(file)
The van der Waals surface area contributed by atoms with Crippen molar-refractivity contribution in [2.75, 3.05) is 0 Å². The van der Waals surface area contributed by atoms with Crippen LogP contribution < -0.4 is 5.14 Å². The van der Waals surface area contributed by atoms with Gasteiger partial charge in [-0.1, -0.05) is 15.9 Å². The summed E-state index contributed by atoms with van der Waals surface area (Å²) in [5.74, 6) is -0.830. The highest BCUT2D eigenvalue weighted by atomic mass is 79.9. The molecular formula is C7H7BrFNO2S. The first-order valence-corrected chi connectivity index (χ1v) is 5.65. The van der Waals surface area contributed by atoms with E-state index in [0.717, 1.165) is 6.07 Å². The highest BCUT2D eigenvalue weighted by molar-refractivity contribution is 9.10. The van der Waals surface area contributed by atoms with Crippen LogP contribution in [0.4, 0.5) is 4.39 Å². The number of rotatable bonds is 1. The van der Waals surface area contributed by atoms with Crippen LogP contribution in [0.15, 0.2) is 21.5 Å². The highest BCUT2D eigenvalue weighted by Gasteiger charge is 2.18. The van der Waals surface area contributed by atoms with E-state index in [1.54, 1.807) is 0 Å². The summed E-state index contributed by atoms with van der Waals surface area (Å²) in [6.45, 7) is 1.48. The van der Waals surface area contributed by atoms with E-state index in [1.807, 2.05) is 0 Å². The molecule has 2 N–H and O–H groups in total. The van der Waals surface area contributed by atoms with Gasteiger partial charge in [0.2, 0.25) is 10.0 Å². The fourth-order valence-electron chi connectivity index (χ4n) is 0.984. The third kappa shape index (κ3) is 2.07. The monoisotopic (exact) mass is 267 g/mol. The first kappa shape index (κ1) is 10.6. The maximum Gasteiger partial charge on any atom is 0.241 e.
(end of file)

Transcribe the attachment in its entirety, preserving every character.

The van der Waals surface area contributed by atoms with Crippen molar-refractivity contribution in [2.75, 3.05) is 0 Å². The van der Waals surface area contributed by atoms with Crippen LogP contribution < -0.4 is 5.14 Å². The van der Waals surface area contributed by atoms with Gasteiger partial charge in [-0.1, -0.05) is 15.9 Å². The summed E-state index contributed by atoms with van der Waals surface area (Å²) in [5.74, 6) is -0.830. The highest BCUT2D eigenvalue weighted by atomic mass is 79.9. The molecular formula is C7H7BrFNO2S. The first-order valence-corrected chi connectivity index (χ1v) is 5.65. The van der Waals surface area contributed by atoms with E-state index in [0.717, 1.165) is 6.07 Å². The highest BCUT2D eigenvalue weighted by molar-refractivity contribution is 9.10. The van der Waals surface area contributed by atoms with Crippen LogP contribution in [0.4, 0.5) is 4.39 Å². The number of rotatable bonds is 1. The van der Waals surface area contributed by atoms with Crippen LogP contribution in [0.15, 0.2) is 21.5 Å². The highest BCUT2D eigenvalue weighted by Gasteiger charge is 2.18. The van der Waals surface area contributed by atoms with E-state index in [1.54, 1.807) is 0 Å². The summed E-state index contributed by atoms with van der Waals surface area (Å²) in [6.45, 7) is 1.48. The van der Waals surface area contributed by atoms with E-state index in [1.807, 2.05) is 0 Å². The molecule has 2 N–H and O–H groups in total. The van der Waals surface area contributed by atoms with Gasteiger partial charge in [0.2, 0.25) is 10.0 Å². The fourth-order valence-electron chi connectivity index (χ4n) is 0.984. The third kappa shape index (κ3) is 2.07. The monoisotopic (exact) mass is 267 g/mol. The first kappa shape index (κ1) is 10.6. The maximum Gasteiger partial charge on any atom is 0.241 e.